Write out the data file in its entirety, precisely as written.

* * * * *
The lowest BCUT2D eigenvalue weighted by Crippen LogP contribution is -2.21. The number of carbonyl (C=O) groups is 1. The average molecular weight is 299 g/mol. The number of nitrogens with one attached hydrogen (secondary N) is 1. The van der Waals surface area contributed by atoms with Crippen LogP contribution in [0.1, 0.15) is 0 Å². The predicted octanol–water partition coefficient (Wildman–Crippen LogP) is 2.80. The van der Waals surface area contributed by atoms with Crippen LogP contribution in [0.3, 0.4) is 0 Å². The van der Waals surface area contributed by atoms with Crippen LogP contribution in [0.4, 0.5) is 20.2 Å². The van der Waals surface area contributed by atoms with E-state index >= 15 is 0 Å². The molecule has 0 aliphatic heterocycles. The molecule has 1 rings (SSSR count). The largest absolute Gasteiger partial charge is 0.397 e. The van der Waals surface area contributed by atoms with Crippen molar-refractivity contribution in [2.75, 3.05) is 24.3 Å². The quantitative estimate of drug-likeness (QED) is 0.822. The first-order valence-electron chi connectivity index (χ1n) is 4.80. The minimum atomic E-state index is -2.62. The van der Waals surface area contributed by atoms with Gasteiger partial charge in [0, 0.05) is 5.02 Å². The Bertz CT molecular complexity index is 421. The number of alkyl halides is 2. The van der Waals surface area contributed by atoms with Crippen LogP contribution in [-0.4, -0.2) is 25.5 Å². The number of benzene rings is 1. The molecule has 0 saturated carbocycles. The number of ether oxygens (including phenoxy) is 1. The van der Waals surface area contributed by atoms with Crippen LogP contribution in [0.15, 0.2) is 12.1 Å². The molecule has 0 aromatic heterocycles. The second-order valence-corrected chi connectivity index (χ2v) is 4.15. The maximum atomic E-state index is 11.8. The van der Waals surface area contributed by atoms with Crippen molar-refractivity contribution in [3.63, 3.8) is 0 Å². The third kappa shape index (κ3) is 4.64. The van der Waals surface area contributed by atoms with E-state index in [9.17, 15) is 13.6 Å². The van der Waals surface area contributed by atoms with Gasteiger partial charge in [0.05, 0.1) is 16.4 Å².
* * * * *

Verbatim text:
The lowest BCUT2D eigenvalue weighted by Crippen LogP contribution is -2.21. The number of carbonyl (C=O) groups is 1. The average molecular weight is 299 g/mol. The number of nitrogens with one attached hydrogen (secondary N) is 1. The van der Waals surface area contributed by atoms with Crippen LogP contribution in [0.1, 0.15) is 0 Å². The predicted octanol–water partition coefficient (Wildman–Crippen LogP) is 2.80. The van der Waals surface area contributed by atoms with Crippen LogP contribution in [0.3, 0.4) is 0 Å². The van der Waals surface area contributed by atoms with Crippen LogP contribution in [0.4, 0.5) is 20.2 Å². The van der Waals surface area contributed by atoms with E-state index >= 15 is 0 Å². The molecule has 0 aliphatic heterocycles. The molecule has 1 rings (SSSR count). The largest absolute Gasteiger partial charge is 0.397 e. The van der Waals surface area contributed by atoms with Crippen molar-refractivity contribution in [2.75, 3.05) is 24.3 Å². The quantitative estimate of drug-likeness (QED) is 0.822. The first-order valence-electron chi connectivity index (χ1n) is 4.80. The minimum atomic E-state index is -2.62. The van der Waals surface area contributed by atoms with Gasteiger partial charge in [0, 0.05) is 5.02 Å². The Bertz CT molecular complexity index is 421. The number of alkyl halides is 2. The van der Waals surface area contributed by atoms with Crippen LogP contribution in [-0.4, -0.2) is 25.5 Å². The number of benzene rings is 1. The molecule has 0 saturated carbocycles. The number of ether oxygens (including phenoxy) is 1. The van der Waals surface area contributed by atoms with Crippen LogP contribution in [0.15, 0.2) is 12.1 Å². The molecule has 0 aromatic heterocycles. The second-order valence-corrected chi connectivity index (χ2v) is 4.15. The maximum atomic E-state index is 11.8. The van der Waals surface area contributed by atoms with Crippen molar-refractivity contribution in [3.63, 3.8) is 0 Å². The third kappa shape index (κ3) is 4.64. The van der Waals surface area contributed by atoms with E-state index in [9.17, 15) is 13.6 Å². The van der Waals surface area contributed by atoms with Gasteiger partial charge in [0.05, 0.1) is 16.4 Å².